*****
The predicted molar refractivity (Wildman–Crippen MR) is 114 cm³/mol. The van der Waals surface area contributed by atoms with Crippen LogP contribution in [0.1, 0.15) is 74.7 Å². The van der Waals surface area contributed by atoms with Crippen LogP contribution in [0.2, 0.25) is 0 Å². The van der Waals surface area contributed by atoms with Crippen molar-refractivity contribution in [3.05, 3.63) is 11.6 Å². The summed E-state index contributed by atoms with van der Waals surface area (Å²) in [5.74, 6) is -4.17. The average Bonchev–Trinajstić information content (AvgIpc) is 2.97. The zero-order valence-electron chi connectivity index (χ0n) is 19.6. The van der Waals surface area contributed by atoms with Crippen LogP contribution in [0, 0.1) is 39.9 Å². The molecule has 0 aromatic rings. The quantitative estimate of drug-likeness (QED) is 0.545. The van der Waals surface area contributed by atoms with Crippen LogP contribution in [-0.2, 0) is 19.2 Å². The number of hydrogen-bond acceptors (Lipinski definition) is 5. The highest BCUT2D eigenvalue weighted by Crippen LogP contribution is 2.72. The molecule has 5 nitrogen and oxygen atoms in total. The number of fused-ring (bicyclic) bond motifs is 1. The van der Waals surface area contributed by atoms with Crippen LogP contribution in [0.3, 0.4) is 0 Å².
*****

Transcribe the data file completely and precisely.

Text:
The predicted molar refractivity (Wildman–Crippen MR) is 114 cm³/mol. The van der Waals surface area contributed by atoms with Crippen LogP contribution in [0.1, 0.15) is 74.7 Å². The van der Waals surface area contributed by atoms with Crippen LogP contribution in [0.2, 0.25) is 0 Å². The van der Waals surface area contributed by atoms with Crippen molar-refractivity contribution in [3.05, 3.63) is 11.6 Å². The summed E-state index contributed by atoms with van der Waals surface area (Å²) in [5.74, 6) is -4.17. The average Bonchev–Trinajstić information content (AvgIpc) is 2.97. The zero-order valence-electron chi connectivity index (χ0n) is 19.6. The van der Waals surface area contributed by atoms with Crippen LogP contribution in [0, 0.1) is 39.9 Å². The molecule has 0 aromatic rings. The quantitative estimate of drug-likeness (QED) is 0.545. The van der Waals surface area contributed by atoms with Crippen LogP contribution in [-0.2, 0) is 19.2 Å². The number of hydrogen-bond acceptors (Lipinski definition) is 5. The highest BCUT2D eigenvalue weighted by Crippen LogP contribution is 2.72. The molecule has 5 nitrogen and oxygen atoms in total. The number of fused-ring (bicyclic) bond motifs is 1. The van der Waals surface area contributed by atoms with Crippen LogP contribution in [0.3, 0.4) is 0 Å².